Chris Streveler’s rookie campaign offered up so much promise, as he became the first QB in these parts to hit double-digit TD totals in passing and rushing since Matt Dunigan in 1993. Offensive coordinator Paul LaPolice devised a scheme that best utilized his skillset last year, but Streveler himself said his goal now is to take the next step as a pocket passer.

The question is, what to expect from Streveler in his second season, knowing that Nichols is back to 100 percent health? He remains an excellent change-of-pace/different look at QB, but how many reps will he get in 2019?

AN O-LINE REDESIGN

The Bombers will open 2019 with two familiar faces at offensive tackle in Stanley Bryant and Jermarcus Hardrick, the best pair in the CFL. What they have in the middle of the O-line will remain an unknown until the real action begins Saturday night.

Michael Couture will replace Matthias Goossen at centre, and he’s spent three seasons grooming for this opportunity. But with left guard Pat Neufeld opening the season on the one-game injured list and right guard Sukh Chungh now with the Lions, the Bombers will flank Couture with Cody Speller and Geoff Gray. Those two have combined to play in just three CFL games.

So much of what the Bombers have become over the last three years began with the big men up front. Change can be good. But change can also be frightening until there is evidence this bunch can get it done.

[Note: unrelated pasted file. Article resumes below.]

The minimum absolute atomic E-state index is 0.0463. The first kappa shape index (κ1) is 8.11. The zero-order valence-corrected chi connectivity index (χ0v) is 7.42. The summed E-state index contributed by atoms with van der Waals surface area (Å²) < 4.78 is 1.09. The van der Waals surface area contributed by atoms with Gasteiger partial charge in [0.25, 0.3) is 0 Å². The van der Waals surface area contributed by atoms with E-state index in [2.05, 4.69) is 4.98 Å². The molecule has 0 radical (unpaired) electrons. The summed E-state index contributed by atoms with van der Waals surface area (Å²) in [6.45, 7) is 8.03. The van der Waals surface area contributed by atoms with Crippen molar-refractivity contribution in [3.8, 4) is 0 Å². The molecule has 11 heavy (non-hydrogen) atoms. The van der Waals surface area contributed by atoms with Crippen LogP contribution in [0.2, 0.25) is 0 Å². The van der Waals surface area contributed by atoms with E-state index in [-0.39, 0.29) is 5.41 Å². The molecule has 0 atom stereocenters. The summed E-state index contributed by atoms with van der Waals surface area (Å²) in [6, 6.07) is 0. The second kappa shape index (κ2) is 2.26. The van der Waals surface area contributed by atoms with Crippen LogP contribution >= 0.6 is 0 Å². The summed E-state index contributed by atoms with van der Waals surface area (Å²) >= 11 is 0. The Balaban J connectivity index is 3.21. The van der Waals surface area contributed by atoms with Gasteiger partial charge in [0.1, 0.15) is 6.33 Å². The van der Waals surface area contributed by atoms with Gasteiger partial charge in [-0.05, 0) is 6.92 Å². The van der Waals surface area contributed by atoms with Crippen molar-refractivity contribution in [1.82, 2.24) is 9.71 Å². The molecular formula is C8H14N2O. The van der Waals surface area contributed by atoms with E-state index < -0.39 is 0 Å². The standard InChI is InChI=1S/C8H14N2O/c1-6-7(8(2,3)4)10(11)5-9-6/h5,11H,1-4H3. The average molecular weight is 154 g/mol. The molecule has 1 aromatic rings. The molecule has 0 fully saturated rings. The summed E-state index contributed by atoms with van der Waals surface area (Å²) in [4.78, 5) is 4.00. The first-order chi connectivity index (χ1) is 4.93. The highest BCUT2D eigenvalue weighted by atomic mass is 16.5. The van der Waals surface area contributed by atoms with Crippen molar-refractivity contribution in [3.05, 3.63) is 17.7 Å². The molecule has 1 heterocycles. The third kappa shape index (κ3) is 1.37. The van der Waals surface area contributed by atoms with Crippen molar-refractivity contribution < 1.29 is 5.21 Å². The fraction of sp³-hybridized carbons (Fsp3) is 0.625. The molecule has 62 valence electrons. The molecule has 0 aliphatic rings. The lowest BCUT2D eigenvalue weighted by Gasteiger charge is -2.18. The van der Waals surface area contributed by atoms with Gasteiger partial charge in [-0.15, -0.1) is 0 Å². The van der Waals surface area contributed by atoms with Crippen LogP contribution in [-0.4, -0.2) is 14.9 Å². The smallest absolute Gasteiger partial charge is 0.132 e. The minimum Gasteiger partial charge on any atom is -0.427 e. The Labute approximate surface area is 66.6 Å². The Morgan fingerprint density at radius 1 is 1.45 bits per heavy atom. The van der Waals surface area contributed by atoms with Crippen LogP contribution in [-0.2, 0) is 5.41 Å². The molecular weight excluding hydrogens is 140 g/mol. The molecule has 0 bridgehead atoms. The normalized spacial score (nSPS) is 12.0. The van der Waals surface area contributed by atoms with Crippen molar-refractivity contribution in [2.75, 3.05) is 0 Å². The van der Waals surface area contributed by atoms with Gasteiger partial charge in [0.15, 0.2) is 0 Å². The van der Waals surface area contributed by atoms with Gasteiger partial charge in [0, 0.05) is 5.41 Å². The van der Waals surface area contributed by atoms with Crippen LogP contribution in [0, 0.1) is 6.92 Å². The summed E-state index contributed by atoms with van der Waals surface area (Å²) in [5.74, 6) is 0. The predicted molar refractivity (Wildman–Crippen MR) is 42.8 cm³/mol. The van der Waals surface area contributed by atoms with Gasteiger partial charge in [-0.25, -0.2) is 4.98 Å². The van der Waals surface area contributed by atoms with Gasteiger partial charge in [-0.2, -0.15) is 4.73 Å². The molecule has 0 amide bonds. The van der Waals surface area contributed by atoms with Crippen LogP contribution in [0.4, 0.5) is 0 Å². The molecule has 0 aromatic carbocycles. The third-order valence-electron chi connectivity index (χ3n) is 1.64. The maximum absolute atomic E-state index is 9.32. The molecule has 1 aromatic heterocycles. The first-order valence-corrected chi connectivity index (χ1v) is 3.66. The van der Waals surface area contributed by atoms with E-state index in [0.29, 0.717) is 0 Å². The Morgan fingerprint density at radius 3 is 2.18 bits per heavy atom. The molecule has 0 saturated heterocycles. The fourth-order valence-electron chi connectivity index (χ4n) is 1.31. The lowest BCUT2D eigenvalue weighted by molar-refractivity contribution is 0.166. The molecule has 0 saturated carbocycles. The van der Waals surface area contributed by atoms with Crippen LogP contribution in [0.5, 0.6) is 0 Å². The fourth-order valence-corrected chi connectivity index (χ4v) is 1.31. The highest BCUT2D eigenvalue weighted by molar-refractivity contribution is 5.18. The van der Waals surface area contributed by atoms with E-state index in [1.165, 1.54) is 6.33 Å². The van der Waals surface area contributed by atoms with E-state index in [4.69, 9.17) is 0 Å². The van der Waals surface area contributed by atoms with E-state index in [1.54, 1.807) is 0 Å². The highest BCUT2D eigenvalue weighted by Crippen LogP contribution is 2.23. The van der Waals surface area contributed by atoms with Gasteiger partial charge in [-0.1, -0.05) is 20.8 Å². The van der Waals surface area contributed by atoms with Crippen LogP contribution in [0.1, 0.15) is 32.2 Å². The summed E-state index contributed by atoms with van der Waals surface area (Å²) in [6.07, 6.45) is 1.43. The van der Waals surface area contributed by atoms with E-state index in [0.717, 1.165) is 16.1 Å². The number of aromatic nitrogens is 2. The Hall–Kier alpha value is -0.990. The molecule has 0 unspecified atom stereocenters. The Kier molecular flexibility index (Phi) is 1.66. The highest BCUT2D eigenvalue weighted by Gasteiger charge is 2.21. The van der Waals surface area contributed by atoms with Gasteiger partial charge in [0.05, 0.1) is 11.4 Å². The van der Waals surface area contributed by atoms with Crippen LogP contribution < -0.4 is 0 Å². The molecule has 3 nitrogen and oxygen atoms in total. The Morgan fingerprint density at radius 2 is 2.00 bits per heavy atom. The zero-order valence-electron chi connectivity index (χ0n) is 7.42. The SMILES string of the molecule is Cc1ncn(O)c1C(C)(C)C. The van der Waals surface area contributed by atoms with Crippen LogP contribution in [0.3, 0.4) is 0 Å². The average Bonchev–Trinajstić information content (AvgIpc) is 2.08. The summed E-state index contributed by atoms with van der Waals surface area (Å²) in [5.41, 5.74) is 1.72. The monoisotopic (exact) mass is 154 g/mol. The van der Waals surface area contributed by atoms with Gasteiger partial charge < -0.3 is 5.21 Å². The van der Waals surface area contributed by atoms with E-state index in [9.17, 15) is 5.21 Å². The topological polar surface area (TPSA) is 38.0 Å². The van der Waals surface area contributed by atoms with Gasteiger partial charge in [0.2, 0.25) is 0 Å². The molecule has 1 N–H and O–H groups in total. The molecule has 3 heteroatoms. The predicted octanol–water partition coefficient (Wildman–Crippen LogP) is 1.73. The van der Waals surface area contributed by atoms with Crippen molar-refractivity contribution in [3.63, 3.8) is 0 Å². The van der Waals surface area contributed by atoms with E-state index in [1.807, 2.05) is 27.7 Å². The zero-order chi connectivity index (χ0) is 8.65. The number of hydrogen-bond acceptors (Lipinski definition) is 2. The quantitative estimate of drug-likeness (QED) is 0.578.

CONTENT WITH THE CANADIAN CONTENT?

The Bombers took some hits in the offseason, losing three of their seven Canadian starters in Goossen, Chungh and Taylor Loffler. As much as the Bombers have faith in their replacements – Couture, Gray and veteran Jeff Hecht at safety – until proven otherwise they remain a bit of a mystery.

The club does return some outstanding Canadian starters in Andrew Harris, Drew Wolitarsky, Nic Demski and Neufeld – when he does get back on the field – and have some solid pieces in Jake Thomas, Daniel Petermann, Mike Miller, Jesse Briggs, Derek Jones and their other special teams foot soldiers.

There’s also this: while the team whiffed on taking Faith Ekakitie first overall in 2017 and just recently released their top pick of 2018 in Rashaun Simonise, it’s worth noting that seven members of the 2019 draft class are on the active roster or practice roster in Drew Desjarlais, Jonathan Kongbo, Brady Oliveira, Connor Griffiths, Tui Eli, Nick Hallett and Kerfalla Exumé.

AND ONE MORE CROWN MAKES THREE?